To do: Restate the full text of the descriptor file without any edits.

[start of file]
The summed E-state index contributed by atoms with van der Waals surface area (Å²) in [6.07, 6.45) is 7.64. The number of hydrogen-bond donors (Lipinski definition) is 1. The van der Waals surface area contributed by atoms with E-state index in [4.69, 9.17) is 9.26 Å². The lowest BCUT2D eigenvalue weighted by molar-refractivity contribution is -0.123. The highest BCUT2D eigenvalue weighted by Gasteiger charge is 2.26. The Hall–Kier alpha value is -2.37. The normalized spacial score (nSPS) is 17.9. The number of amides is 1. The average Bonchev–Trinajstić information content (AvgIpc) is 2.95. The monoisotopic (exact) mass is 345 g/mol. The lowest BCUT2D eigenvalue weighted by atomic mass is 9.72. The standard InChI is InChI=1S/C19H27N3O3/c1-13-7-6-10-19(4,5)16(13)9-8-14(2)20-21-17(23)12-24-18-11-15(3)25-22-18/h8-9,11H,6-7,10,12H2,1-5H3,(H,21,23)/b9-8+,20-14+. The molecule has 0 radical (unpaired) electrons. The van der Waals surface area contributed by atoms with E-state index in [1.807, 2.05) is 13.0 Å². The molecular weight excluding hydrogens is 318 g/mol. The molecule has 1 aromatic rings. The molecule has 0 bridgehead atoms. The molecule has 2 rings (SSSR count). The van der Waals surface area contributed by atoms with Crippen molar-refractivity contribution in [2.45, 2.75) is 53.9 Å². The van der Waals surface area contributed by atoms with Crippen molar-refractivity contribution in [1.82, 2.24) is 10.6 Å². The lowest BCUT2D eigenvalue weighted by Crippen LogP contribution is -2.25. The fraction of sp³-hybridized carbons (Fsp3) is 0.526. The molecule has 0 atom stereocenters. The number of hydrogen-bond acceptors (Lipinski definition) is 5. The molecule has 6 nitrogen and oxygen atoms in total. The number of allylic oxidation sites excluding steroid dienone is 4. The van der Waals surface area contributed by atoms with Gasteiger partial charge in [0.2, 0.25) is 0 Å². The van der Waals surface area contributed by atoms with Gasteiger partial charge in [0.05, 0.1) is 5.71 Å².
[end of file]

The summed E-state index contributed by atoms with van der Waals surface area (Å²) in [6.07, 6.45) is 7.64. The number of hydrogen-bond donors (Lipinski definition) is 1. The van der Waals surface area contributed by atoms with E-state index in [4.69, 9.17) is 9.26 Å². The lowest BCUT2D eigenvalue weighted by molar-refractivity contribution is -0.123. The highest BCUT2D eigenvalue weighted by Gasteiger charge is 2.26. The Hall–Kier alpha value is -2.37. The normalized spacial score (nSPS) is 17.9. The number of amides is 1. The average Bonchev–Trinajstić information content (AvgIpc) is 2.95. The monoisotopic (exact) mass is 345 g/mol. The lowest BCUT2D eigenvalue weighted by atomic mass is 9.72. The standard InChI is InChI=1S/C19H27N3O3/c1-13-7-6-10-19(4,5)16(13)9-8-14(2)20-21-17(23)12-24-18-11-15(3)25-22-18/h8-9,11H,6-7,10,12H2,1-5H3,(H,21,23)/b9-8+,20-14+. The molecule has 0 radical (unpaired) electrons. The van der Waals surface area contributed by atoms with E-state index in [1.807, 2.05) is 13.0 Å². The molecular weight excluding hydrogens is 318 g/mol. The molecule has 1 aromatic rings. The molecule has 0 bridgehead atoms. The molecule has 2 rings (SSSR count). The van der Waals surface area contributed by atoms with Crippen molar-refractivity contribution in [2.45, 2.75) is 53.9 Å². The van der Waals surface area contributed by atoms with Crippen molar-refractivity contribution in [1.82, 2.24) is 10.6 Å². The lowest BCUT2D eigenvalue weighted by Crippen LogP contribution is -2.25. The fraction of sp³-hybridized carbons (Fsp3) is 0.526. The molecule has 0 atom stereocenters. The number of hydrogen-bond acceptors (Lipinski definition) is 5. The molecule has 6 nitrogen and oxygen atoms in total. The number of allylic oxidation sites excluding steroid dienone is 4. The van der Waals surface area contributed by atoms with Gasteiger partial charge in [0.2, 0.25) is 0 Å². The van der Waals surface area contributed by atoms with Gasteiger partial charge in [0.05, 0.1) is 5.71 Å².